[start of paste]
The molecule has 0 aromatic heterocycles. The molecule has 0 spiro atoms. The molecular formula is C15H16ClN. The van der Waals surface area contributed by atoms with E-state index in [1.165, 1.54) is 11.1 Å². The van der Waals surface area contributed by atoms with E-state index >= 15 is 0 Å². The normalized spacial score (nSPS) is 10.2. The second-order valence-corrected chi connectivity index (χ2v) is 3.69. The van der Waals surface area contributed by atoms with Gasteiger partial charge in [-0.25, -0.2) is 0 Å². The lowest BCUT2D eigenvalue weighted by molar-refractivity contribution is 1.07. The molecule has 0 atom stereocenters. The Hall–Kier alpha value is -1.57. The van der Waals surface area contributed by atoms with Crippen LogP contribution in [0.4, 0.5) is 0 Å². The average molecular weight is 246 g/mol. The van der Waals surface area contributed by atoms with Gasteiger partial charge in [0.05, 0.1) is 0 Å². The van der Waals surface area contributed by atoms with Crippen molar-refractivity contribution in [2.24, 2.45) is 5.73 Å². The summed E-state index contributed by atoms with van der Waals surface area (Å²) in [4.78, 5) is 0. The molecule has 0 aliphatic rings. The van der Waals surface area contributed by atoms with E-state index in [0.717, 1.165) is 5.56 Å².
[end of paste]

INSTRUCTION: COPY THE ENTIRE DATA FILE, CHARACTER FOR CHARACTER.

The molecule has 0 aromatic heterocycles. The molecule has 0 spiro atoms. The molecular formula is C15H16ClN. The van der Waals surface area contributed by atoms with E-state index in [1.165, 1.54) is 11.1 Å². The van der Waals surface area contributed by atoms with E-state index >= 15 is 0 Å². The normalized spacial score (nSPS) is 10.2. The second-order valence-corrected chi connectivity index (χ2v) is 3.69. The van der Waals surface area contributed by atoms with Gasteiger partial charge in [-0.25, -0.2) is 0 Å². The lowest BCUT2D eigenvalue weighted by molar-refractivity contribution is 1.07. The molecule has 0 atom stereocenters. The Hall–Kier alpha value is -1.57. The van der Waals surface area contributed by atoms with Crippen LogP contribution in [0.4, 0.5) is 0 Å². The average molecular weight is 246 g/mol. The van der Waals surface area contributed by atoms with Gasteiger partial charge in [0.05, 0.1) is 0 Å². The van der Waals surface area contributed by atoms with Crippen molar-refractivity contribution in [2.24, 2.45) is 5.73 Å². The summed E-state index contributed by atoms with van der Waals surface area (Å²) in [4.78, 5) is 0. The molecule has 0 aliphatic rings. The van der Waals surface area contributed by atoms with E-state index in [0.717, 1.165) is 5.56 Å².